# List Comprehensions

The following creates a copy of the items table but with all the values doubled.

The items included in the new table can be restricted with a when clause:

Because it is common to iterate over the values of a numerically indexed table, an * operator is introduced. The doubled example can be rewritten as:

The for and when clauses can be chained as much as desired. The only requirement is that a comprehension has at least one for clause.

Using multiple for clauses is the same as using nested loops:

Numeric for loops can also be used in comprehensions:

# Table Comprehensions

The syntax for table comprehensions is very similar, only differing by using { and } and taking two values from each iteration.

This example makes a copy of the tablething:

The * operator is also supported. Here we create a square root look up table for a few numbers.

The key-value tuple in a table comprehension can also come from a single expression, in which case the expression should return two values. The first is used as the key and the second is used as the value:

In this example we convert an array of pairs to a table where the first item in the pair is the key and the second is the value.

# Slicing

A special syntax is provided to restrict the items that are iterated over when using the * operator. This is equivalent to setting the iteration bounds and a step size in a for loop.

Here we can set the minimum and maximum bounds, taking all items with indexes between 1 and 5 inclusive:

Any of the slice arguments can be left off to use a sensible default. In this example, if the max index is left off it defaults to the length of the table. This will take everything but the first element:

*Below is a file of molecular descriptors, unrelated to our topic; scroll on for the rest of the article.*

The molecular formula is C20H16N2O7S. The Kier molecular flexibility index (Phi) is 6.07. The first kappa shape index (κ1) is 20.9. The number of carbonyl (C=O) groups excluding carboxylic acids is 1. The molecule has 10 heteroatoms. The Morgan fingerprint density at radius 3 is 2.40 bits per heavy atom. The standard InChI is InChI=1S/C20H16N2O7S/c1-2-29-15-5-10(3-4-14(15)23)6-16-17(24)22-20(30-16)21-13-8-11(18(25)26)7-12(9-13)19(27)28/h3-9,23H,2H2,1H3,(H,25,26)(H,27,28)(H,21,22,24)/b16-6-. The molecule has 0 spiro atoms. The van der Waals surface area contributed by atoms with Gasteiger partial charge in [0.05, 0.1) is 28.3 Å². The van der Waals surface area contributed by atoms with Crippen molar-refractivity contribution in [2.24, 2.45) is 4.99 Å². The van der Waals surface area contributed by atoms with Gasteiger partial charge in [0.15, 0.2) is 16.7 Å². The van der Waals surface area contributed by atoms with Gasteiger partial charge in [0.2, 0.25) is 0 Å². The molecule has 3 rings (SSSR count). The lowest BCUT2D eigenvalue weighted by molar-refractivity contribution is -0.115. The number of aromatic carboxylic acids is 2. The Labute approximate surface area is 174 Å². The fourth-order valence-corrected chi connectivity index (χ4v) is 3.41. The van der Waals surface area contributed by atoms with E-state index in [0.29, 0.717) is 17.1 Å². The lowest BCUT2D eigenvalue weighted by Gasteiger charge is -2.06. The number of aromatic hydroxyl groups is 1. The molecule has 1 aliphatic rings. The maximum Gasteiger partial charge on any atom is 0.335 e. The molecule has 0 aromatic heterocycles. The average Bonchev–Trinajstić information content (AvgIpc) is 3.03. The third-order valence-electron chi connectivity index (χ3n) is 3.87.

If the minimum bound is left out, it defaults to 1. Here we only provide a step size and leave the other bounds blank. This takes all odd indexed items: (1, 3, 5, …)

# For Loop

There are two for loop forms, just like in Lua. A numeric one and a generic one:

The slicing and * operators can be used, just like with comprehensions:

A shorter syntax is also available for all variations when the body is only a single line:

A for loop can also be used as an expression. The last statement in the body of the for loop is coerced into an expression and appended to an accumulating array table.

Doubling every even number:

You can also filter values by combining the for loop expression with the continue statement.

For loops at the end of a function body are not accumulated into a table for a return value (Instead the function will return nil). Either an explicit return statement can be used, or the loop can be converted into a list comprehension.

This is done to avoid the needless creation of tables for functions that don’t need to return the results of the loop.

# While Loop

The while loop also comes in two variations:

Like for loops, the while loop can also be used an expression. Additionally, for a function to return the accumulated value of a while loop, the statement must be explicitly returned.

# Continue

A continue statement can be used to skip the current iteration in a loop.

continue can also be used with loop expressions to prevent that iteration from accumulating into the result. This examples filters the array table into just even numbers: